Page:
European companies are improving their supply chains—and it has almost everything to do with company culture.
In its latest Supply Chain Top 15 for Europe, leading research and advisory company Gartner, said Europe-based companies are building on what’s already been strong performance when it comes to improving their supply chains.
‘The companies in the European top 15 demonstrated strong growth of 6.8%, which is more than double the average growth of the global top 25,” Gartner research vice president Stan Aronow said. “Moreover, European companies scored above average in corporate social responsibility and opinion score performance.”
Unilever, Inditex and H&M took the top three spots on the list, with H&M seeing 12.5% revenue growth, and Inditex raking in 12 percent more in revenue.
Inditex ranked third on the global supply chain top 25 for this year, with H&M, Nike and Walmart also making the cut.
Adidas made the list for the first time this year—making it the third and final apparel company called out—ranking at No. 13, with 12.4% revenue growth.
The top trends coming out of these leading European supply chains, according to Gartner, were digital experimentation, speed to adapt and a focus on sustainability.
“The bedrock of these successful trends are core foundational themes—common to all leading supply chain organizations—that have created a culture of excellence and relentless drive to continuously improve,” Aronow said.
[Read more about about how culture affects performance: Speed to Market Hinges on Your Factory’s Corporate Culture]
Diving a little deeper, the study found the below five efforts were key in driving these companies’ success.
Global scale, local responsiveness
Despite having supply chains spread across hundreds of sites in dozens of countries dealing with thousands of SKUs, supply chain leaders in Europe have still found a way to operate with responsiveness at the local level.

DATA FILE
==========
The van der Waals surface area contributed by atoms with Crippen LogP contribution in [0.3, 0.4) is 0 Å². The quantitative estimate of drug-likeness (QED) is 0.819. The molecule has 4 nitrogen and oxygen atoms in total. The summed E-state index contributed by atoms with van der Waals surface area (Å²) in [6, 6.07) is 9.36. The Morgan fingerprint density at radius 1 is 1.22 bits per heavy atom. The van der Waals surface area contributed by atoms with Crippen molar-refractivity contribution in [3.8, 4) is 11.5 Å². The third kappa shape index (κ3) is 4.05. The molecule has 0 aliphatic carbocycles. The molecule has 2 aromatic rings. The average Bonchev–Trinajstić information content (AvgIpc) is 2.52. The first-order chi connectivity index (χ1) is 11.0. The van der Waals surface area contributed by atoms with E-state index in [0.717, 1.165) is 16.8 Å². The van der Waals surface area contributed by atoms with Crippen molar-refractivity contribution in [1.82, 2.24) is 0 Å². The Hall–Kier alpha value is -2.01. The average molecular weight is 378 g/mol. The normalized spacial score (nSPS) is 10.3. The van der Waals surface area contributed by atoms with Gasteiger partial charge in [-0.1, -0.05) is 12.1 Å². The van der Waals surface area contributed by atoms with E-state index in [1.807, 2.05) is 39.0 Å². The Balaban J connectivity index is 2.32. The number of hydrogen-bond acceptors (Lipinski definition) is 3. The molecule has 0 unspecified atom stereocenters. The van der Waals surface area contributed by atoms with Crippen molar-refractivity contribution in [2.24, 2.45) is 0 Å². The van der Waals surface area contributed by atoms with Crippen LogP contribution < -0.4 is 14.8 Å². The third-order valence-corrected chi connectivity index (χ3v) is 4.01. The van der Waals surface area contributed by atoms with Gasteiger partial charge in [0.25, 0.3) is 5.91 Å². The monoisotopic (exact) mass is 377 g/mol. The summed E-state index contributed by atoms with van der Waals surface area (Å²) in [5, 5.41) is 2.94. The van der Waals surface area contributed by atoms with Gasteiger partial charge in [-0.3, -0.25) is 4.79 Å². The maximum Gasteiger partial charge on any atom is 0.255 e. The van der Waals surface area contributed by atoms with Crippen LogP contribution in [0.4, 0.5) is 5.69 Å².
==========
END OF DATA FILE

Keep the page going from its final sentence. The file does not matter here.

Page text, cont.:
According to Gartner, “They set aggressive global targets, but allow flexibility in how they are achieved in local markets. Most have a few critical global-enabling processes around strategy, quality, planning, analytics, visibility and technology, and a combination of global and local manufacturing and distribution.”
Multiple models through segmentation
Whether it’s for new product categories, emerging markets, multichannel offerings of enhanced customer service, companies leading the way are using segmentation to create a portfolio of standard models to meet different end-user needs effectively and efficiently.
“This allows them to be both cost efficient and leaders in customer service,” Gartner said.
Supply chain leaders aren’t afraid to collaborate to reach a common goal—whether that be through a focus on strategic suppliers or even partnering with competitors.
“Based on visibility enabled by technology, these companies work collaboratively across whatever network is required to achieve the goal,” Gartner said. “Internally, that translates to a focus on making sales and operations planning a true decision-making forum across functions within the supply chain, with internal business partners, suppliers and customers.”
Investors in talent and tech
Companies with high-performing supply chains know it’s technology that fosters a large share of successful execution.
“What these companies also recognize is that talented individuals create, drive and develop world-class supply chains,” Gartner said. “Many of these supply chains focus considerable effort on university relationships to hire great talent and take advantage of rotational programs to develop the leaders of the future.”
Culture of excellence and masters of change
Supply chain leaders are continuously ensuring lean manufacturing and processes, undertaking quality and standardization initiatives and they dedicate resources to dreaming, piloting and driving disruptive change throughout the organization.
“For these companies, transformation is not a one-time project; it is a way of life,” Gartner said.